Temptation is the great leveler in Hollywood. It strikes even those filmmakers you'd think were immunethe artistes, the visionaries, the auteurs. You know, the ones who seem to really know what they're doing. They start out by making promising little films that get them all sorts of attention, and then they get an offer. And they do not refuse.
Lord knows I'm not against anyone cashing in, but why succumb to such dreck? For instance, who remembers Michael Lehmann? In 1989, he directed a snappy teen comedy called Heathers that you'll find in your "cult movie" section at the video store. His much-awaited follow-up? Hudson Hawk, starring Bruce Willis. Or how about Robert Rodriguez? In '93 he came out with this fun little action pic he did for Mexican TV called El Mariachi. Made a big splash, and he went straight to the big leagues. His big studio debut? Desperado, a bloated remake of El Mariachi with Antonio Banderas that was more slick than enjoyable, entirely lacking the heart of the original. And then there's Neil Jordan, the accomplished English filmmaker who got everybody talking with The Crying Game. What did Jordanthe man who vowed to "never make a Hollywood picture" after the success of his low-budget mysterycome up with for his next project? The pointless, turgid, unending blob of mass-marketing that was Interview With the Vampire, complete with Tom Cruise.
What's ironic here is that in most caseseven as they settled for pure mediocritythese filmmakers actually thought they weren't just feeding the machine like everybody else. Time after time, they would say in interviews: "This may be a big-budget Hollywood film, but it's really not." Yes, even though they've got big stars, big egos, big marketing, and big execs watching their every move, somehow their movie is going to be different from all the restthey've got it all figured out. But it never is and they never do.
And that's exactly what's happened with the poor sods who made Trainspotting and Shallow Grave. After creating such brilliant low-budget British films, they got their reward with a 20th Century Fox contract. The result is that their first big American studio production is just another big American studio production. No matter what they fooled themselves into believing, A Life Less Ordinary is little more than a slightly quirkier Alicia Silverstone movie. Literally.
Alicia, you'll recall, produced a mindless bit of fluff last summer called Excess Baggage, about a spoiled rich girl who hates her father and accidentally gets kidnapped by a handsome oaf whom she then conspires with to get ransom money. Same thing happens in A Life Less Ordinary. But in the hands of writer John Hodge, producer Andrew Macdonald, and director Danny Boyle, you'd think something could be made of it. Alas, tackling such a mundane romantic comedy plot is too much of a challenge for the boys, and what we get is mostly a disappointment.
Macdonald cites the work of Preston Sturges and Billy Wilder as inspiration, which is all well and fine, but what made him and his partners think that emulating such filmmakers would be a good ideaespecially when they've got their own style that's fine to begin with? What results is a weird hodgepodge that stutters around trying to find its feet. Delroy Lindo and Holly Hunter play angels sent to unite rich girl Celine (Cameron Diaz) with loser janitor Robert (Ewan McGregor), no matter what it takes. After Robert loses his job, his apartment, and his girlfriend, he storms up to his boss' office with a gun, kidnapping his daughter, Celine. While on the lam, it becomes clear that Robert has no idea what he's doing, so Celine takes over. Meanwhile, the angels pose as bounty hunters to scare the two youngsters into falling in love. (Huh? I'm not sure how that works, either.)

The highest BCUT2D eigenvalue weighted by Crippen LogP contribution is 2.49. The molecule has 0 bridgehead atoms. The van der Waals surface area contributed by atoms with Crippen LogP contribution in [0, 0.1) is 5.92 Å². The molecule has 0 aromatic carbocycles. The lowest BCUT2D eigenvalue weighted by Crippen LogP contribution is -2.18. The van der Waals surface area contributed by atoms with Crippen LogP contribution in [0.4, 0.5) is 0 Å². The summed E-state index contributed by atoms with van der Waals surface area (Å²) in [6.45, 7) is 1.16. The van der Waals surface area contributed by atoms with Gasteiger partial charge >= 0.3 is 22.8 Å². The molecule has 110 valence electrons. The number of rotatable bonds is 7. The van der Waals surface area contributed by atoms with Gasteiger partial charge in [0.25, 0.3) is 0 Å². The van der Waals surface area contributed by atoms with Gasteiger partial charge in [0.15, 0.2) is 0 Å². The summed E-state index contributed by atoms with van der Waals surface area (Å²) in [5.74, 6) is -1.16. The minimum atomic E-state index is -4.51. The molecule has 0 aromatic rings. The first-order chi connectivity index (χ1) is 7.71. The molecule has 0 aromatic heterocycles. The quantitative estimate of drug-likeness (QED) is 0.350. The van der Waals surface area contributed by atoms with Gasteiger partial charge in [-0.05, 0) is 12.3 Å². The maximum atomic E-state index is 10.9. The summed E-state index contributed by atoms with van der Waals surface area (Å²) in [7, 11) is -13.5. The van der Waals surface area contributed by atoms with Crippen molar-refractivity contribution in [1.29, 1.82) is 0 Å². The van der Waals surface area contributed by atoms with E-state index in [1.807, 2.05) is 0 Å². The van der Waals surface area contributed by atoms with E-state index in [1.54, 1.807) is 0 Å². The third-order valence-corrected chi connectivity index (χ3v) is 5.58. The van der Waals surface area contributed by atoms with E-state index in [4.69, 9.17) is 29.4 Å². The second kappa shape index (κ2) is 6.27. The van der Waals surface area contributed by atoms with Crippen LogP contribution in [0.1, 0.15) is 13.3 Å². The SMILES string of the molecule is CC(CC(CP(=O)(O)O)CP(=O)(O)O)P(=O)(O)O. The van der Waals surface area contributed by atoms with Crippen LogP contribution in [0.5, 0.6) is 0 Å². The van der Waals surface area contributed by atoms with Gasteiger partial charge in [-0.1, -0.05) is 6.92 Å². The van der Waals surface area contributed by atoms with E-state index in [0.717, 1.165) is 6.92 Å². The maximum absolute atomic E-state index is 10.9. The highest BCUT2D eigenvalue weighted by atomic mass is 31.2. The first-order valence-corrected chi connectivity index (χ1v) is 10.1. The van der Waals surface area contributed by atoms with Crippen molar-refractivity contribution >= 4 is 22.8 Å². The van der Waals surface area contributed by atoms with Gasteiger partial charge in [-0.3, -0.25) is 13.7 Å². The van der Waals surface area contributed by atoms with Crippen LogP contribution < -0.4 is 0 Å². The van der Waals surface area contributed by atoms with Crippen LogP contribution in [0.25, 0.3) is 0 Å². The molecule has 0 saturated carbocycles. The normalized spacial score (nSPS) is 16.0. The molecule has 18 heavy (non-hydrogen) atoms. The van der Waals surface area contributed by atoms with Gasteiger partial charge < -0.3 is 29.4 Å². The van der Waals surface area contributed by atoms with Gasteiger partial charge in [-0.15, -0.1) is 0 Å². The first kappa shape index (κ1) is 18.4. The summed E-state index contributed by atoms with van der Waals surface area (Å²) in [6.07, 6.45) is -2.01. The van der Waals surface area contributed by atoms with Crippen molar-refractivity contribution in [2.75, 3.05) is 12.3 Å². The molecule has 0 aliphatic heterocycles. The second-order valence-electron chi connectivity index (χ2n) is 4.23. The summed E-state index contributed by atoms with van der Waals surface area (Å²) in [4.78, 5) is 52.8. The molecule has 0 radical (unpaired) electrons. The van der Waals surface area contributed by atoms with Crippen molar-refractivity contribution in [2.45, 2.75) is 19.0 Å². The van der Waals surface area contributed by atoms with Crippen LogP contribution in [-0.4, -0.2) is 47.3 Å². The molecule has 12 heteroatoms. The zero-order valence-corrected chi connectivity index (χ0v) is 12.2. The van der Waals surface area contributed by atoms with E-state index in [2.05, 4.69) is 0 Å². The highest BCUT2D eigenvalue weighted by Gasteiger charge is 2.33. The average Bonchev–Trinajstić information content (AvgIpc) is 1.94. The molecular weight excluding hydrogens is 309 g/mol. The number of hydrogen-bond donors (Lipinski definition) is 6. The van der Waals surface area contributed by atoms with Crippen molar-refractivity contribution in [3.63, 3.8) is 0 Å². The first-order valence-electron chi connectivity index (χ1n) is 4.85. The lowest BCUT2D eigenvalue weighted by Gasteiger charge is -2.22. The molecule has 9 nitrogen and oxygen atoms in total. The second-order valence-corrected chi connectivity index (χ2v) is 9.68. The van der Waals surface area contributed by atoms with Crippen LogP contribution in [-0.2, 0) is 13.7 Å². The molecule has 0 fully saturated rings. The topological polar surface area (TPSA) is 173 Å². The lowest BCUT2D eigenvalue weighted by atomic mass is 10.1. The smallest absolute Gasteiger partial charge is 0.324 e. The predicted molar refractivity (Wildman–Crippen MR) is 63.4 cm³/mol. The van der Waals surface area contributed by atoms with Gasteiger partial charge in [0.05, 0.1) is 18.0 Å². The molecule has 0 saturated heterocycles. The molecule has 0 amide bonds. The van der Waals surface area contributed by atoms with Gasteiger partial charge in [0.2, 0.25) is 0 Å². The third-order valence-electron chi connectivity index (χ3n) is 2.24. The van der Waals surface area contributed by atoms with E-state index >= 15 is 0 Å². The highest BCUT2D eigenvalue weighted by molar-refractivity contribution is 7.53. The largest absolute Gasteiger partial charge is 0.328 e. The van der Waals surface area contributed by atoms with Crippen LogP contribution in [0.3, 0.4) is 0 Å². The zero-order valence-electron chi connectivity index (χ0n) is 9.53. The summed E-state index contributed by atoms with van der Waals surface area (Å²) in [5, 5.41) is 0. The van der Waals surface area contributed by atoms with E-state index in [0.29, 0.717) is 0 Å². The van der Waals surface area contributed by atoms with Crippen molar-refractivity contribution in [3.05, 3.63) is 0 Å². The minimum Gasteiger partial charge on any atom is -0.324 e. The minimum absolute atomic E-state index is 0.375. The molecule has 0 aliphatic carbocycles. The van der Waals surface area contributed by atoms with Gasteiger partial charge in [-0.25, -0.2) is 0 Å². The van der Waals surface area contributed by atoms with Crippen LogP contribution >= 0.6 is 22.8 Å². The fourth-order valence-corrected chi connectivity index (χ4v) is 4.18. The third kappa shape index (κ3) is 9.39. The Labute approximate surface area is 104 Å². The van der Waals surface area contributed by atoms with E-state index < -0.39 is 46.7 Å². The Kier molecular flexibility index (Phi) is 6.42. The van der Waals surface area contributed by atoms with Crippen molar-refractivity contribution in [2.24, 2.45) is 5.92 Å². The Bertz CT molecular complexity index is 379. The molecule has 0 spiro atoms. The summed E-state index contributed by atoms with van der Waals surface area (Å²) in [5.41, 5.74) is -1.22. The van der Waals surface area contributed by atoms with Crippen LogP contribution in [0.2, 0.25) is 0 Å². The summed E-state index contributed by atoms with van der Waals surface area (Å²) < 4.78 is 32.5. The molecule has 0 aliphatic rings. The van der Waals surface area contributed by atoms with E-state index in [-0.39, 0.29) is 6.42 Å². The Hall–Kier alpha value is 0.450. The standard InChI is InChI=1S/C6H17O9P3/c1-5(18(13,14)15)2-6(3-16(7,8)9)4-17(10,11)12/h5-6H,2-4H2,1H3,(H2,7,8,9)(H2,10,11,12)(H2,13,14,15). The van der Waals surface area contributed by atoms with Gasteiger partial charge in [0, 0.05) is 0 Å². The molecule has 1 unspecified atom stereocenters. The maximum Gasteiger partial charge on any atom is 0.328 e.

This kind of zaniness might be rescued through sharp writing that's conscious of its own implausibilities, but it's just not there. That's not to say there aren't amusing scenes in A Life Less Ordinary, but they don't exactly add up to something. Even a fanciful comedy needs a sense of logic when it comes to how characters relate, but the relationships here never seem to follow a clear paththey just are. Thankfully, the cast is endowed with enough charisma to make the disjointed storytelling palatable. McGregor is, as ever, extremely likable despite himselfeven as a complete failure, he has an endearing glint in his eye; he's bad, but redeemable in a hopeful way. Diaz makes for a decent counterpoint, all shiny and sleek and perfect, though at times the inner mannequin shows through instead of her personality. Will she ever become more than a hot babe actress, as the movie magazines keep telling us? Finally, Lindo and Hunter are entertainingly over the topbut puzzlingly so; at times they seem as if they're in a different movie.
While A Life Less Ordinary is not the complete disaster some reviewers have dubbed it, it's certainly not the invigorating homage to Sturges and Wilder that Hodge, Macdonald, and Boyle hoped it would be. In the context of American romantic comedy, it's better than most; compared to the trio's previous films, it sucks. But there's still hopeKevin Smith managed to pull himself out the rut that was his major studio debut (Mallrats) by going back to the indies with Chasing Amy. Maybe Macdonald and the boys will do the same.